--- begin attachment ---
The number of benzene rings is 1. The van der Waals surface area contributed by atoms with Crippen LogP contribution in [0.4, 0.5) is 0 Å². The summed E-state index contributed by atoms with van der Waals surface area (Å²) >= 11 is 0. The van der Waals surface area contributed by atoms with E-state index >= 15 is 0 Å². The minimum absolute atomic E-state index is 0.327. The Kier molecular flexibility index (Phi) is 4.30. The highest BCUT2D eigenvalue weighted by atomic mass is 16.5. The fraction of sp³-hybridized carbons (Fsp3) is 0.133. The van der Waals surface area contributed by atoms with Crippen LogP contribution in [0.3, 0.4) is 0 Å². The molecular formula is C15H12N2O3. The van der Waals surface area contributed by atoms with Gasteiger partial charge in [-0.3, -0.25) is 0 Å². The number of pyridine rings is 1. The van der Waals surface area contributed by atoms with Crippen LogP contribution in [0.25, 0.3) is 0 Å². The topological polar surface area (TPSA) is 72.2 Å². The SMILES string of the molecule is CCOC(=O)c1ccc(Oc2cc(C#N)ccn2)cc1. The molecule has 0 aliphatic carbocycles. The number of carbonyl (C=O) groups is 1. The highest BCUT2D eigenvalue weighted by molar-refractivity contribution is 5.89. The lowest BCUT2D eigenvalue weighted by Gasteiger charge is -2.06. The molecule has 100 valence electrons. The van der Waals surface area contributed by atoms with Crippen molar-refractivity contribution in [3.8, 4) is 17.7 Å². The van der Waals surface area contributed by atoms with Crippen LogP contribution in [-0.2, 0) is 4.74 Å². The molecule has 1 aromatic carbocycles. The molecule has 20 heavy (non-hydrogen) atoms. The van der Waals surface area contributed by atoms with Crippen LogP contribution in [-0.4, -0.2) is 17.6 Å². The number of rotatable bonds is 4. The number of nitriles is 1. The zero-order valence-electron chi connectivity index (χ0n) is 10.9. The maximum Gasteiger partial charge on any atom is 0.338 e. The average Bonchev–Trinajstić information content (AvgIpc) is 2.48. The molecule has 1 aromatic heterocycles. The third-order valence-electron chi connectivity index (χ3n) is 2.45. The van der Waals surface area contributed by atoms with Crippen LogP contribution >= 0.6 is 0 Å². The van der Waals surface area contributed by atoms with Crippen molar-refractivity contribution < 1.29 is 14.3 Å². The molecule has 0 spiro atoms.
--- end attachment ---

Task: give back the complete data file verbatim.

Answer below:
The number of benzene rings is 1. The van der Waals surface area contributed by atoms with Crippen LogP contribution in [0.4, 0.5) is 0 Å². The summed E-state index contributed by atoms with van der Waals surface area (Å²) >= 11 is 0. The van der Waals surface area contributed by atoms with E-state index >= 15 is 0 Å². The minimum absolute atomic E-state index is 0.327. The Kier molecular flexibility index (Phi) is 4.30. The highest BCUT2D eigenvalue weighted by atomic mass is 16.5. The fraction of sp³-hybridized carbons (Fsp3) is 0.133. The van der Waals surface area contributed by atoms with Crippen LogP contribution in [0.3, 0.4) is 0 Å². The molecular formula is C15H12N2O3. The van der Waals surface area contributed by atoms with Gasteiger partial charge in [-0.3, -0.25) is 0 Å². The number of pyridine rings is 1. The van der Waals surface area contributed by atoms with Crippen LogP contribution in [0.25, 0.3) is 0 Å². The topological polar surface area (TPSA) is 72.2 Å². The SMILES string of the molecule is CCOC(=O)c1ccc(Oc2cc(C#N)ccn2)cc1. The molecule has 0 aliphatic carbocycles. The number of carbonyl (C=O) groups is 1. The highest BCUT2D eigenvalue weighted by molar-refractivity contribution is 5.89. The lowest BCUT2D eigenvalue weighted by Gasteiger charge is -2.06. The molecule has 100 valence electrons. The van der Waals surface area contributed by atoms with Crippen molar-refractivity contribution in [3.8, 4) is 17.7 Å². The van der Waals surface area contributed by atoms with Crippen LogP contribution in [-0.2, 0) is 4.74 Å². The molecule has 1 aromatic carbocycles. The molecule has 20 heavy (non-hydrogen) atoms. The van der Waals surface area contributed by atoms with Crippen LogP contribution in [-0.4, -0.2) is 17.6 Å². The number of rotatable bonds is 4. The number of nitriles is 1. The zero-order valence-electron chi connectivity index (χ0n) is 10.9. The maximum Gasteiger partial charge on any atom is 0.338 e. The average Bonchev–Trinajstić information content (AvgIpc) is 2.48. The molecule has 1 aromatic heterocycles. The third-order valence-electron chi connectivity index (χ3n) is 2.45. The van der Waals surface area contributed by atoms with Crippen LogP contribution >= 0.6 is 0 Å². The van der Waals surface area contributed by atoms with Crippen molar-refractivity contribution < 1.29 is 14.3 Å². The molecule has 0 spiro atoms.